ISA ready for 2020 opportunities01/02/2020 |
By Bethany Baratta, ISA senior writer
As we close the door on 2019 and welcome 2020, Iowa Soybean Association members and staff outline their top priorities for the year. Here’s what they’re saying:
“Continue supporting ISA programs and leadership efforts in several areas, from policy priorities to environmental services and from production to demand. On the farm, my top priority is to do a better job marketing my grain. I’m hoping trade deals move forward so we have opportunities to sell our crops at a profit.” — Tim Bardole, ISA president from Rippey
“We will continue to work to resume normal trade with China, capture additional market share in other export markets and increase production of biodiesel.” — Grant Kimberley, ISA senior director of market development and executive director of the Iowa Biodiesel Board
“Continue to grow our diversity of soy customers outside of China by developing new markets and cultivating current ones, demonstrating to customers that we are a reliable supplier, educating of the advantages of better amino acid profile, demonstrating and educating of our sustainability advantage and educating that GMOs are the sustainable option. We also need to continue to advocate for free trade agreements in Europe and around the globe.” – Tom Adam, ISA District 9 director from Harper
“Grow a community of food and health-minded consumers who are trusting and confident in modern agriculture. — Kelly Visser, ISA ag awareness manager leading the Iowa Food & Family Project
“Now that some of the trade uncertainty has been reduced, we have to reassure customers around the world that the United States remains a reliable supplier of high-quality soybeans and soy products. Continue to invest in market development activities in emerging markets to reduce dependence on China as we have lost a share of that market due to trade dispute. Fight for federal and state policies and legislation that support the continued growth in biodiesel demand. Seek passage of 3/8 cent sales tax increase in Iowa to provide a significant and long-term funding stream for conservation and water quality efforts. Work to increase the number of ISA members who support and advocate for policy initiatives that improve soybean farmer profitability.” — Kirk Leeds, ISA CEO
“To continue to advocate for Iowa’s farmers to insure our profitability and the sustainability of our way of life and our resources.” — Pat Swanson, ISA District 9 director from Ottumwa
“Develop new and improve the existing dynamic/interactive decision management aid tools for farmers and agronomists like Interactive Summaries of Replicated Strip Trials (ISOFAST), Vegetation Imagery Time Series Interactive Tool (VITSIT), and Variable Rate Soybean Seeding Simulator. Quantify the long-term impact of farmers’ agronomic and conservation practices on productivity, profitability and water quality.” — Peter Kyveryga, ISA director of analytics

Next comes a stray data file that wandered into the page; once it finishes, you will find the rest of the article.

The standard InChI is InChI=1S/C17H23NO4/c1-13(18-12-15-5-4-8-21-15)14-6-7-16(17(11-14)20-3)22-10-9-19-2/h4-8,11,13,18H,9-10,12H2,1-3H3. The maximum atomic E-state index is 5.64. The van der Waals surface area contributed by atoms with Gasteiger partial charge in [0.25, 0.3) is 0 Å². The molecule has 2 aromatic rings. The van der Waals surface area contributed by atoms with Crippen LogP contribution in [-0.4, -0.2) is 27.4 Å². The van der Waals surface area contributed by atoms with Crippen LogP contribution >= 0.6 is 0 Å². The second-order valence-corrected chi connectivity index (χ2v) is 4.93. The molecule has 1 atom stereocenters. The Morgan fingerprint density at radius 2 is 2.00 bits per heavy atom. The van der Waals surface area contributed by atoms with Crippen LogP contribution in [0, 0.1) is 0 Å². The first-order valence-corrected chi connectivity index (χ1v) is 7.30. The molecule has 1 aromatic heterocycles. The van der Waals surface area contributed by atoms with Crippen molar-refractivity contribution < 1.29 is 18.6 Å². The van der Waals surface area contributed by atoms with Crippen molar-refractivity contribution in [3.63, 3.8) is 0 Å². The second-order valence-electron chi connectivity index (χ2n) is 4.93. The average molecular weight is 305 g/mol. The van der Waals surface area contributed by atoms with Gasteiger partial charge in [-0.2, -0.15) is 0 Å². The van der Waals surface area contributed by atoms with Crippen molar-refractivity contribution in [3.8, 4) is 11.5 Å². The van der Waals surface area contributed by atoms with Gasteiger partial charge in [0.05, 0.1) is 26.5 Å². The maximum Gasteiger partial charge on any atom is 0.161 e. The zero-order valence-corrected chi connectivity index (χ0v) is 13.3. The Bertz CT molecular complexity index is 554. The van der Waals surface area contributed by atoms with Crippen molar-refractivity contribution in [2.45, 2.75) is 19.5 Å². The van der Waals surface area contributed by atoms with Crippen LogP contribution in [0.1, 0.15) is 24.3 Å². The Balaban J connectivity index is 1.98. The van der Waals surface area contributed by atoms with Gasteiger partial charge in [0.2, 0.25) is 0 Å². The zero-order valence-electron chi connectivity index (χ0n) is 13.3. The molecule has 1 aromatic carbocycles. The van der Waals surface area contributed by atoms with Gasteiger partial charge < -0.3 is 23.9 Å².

“To connect Iowa soybean farmers to ISA. Farmers need to opt-in to allow us to activate their farmer membership. It's as easy as going online to www.iasoybeans.com, signing up with any ISA staff person or calling the Producer Services team. Soybean farmers pay into the checkoff and we want to make sure they connect with ISA for information, opportunity and more. We are focused on driving innovation and delivering resources to help farmers remain profitable and productive. We also seek farmers from each district to be involved with the ISA Experience which offers a soy-centric deep dive into ISA. The program, in its sixth year, kicks off this spring. ISA is led by a 22-member board of directors. These directors are farmers and they determine the association's direction, checkoff investments and goals to best serve Iowa's farmers. Each year, we seek farmers to run for district director positions. Two farmers must run for each seat up for election and we are always available to explain this leadership opportunity to Iowa soybean farmers. — Heather Lilienthal, ISA director of producer services
“To continue to analyze the cost/benefit decisions for our operation and transition planning for the next generations.” — Don Swanson, ISA member from Ottumwa
“This year’s top priority is to know my cost of production, make a marketing plan and stick to it! This year I know how important that is and that the plan can be tweaked as the year and events happen. I also want to stick with my no-till corn plan on one of my farms. I have participated in the CSP (Conservation Security Program) for the last few years on this farm, strictly no-tilling and using cover crops. It is a bit more management, but I feel has really paid off in its productivity. This year the no-till corn on the 200-acre farm averaged almost 230 bushels per acre.” — April Hemmes, ISA District 2 director from Hampton
Contact Bethany Baratta at email@example.com.
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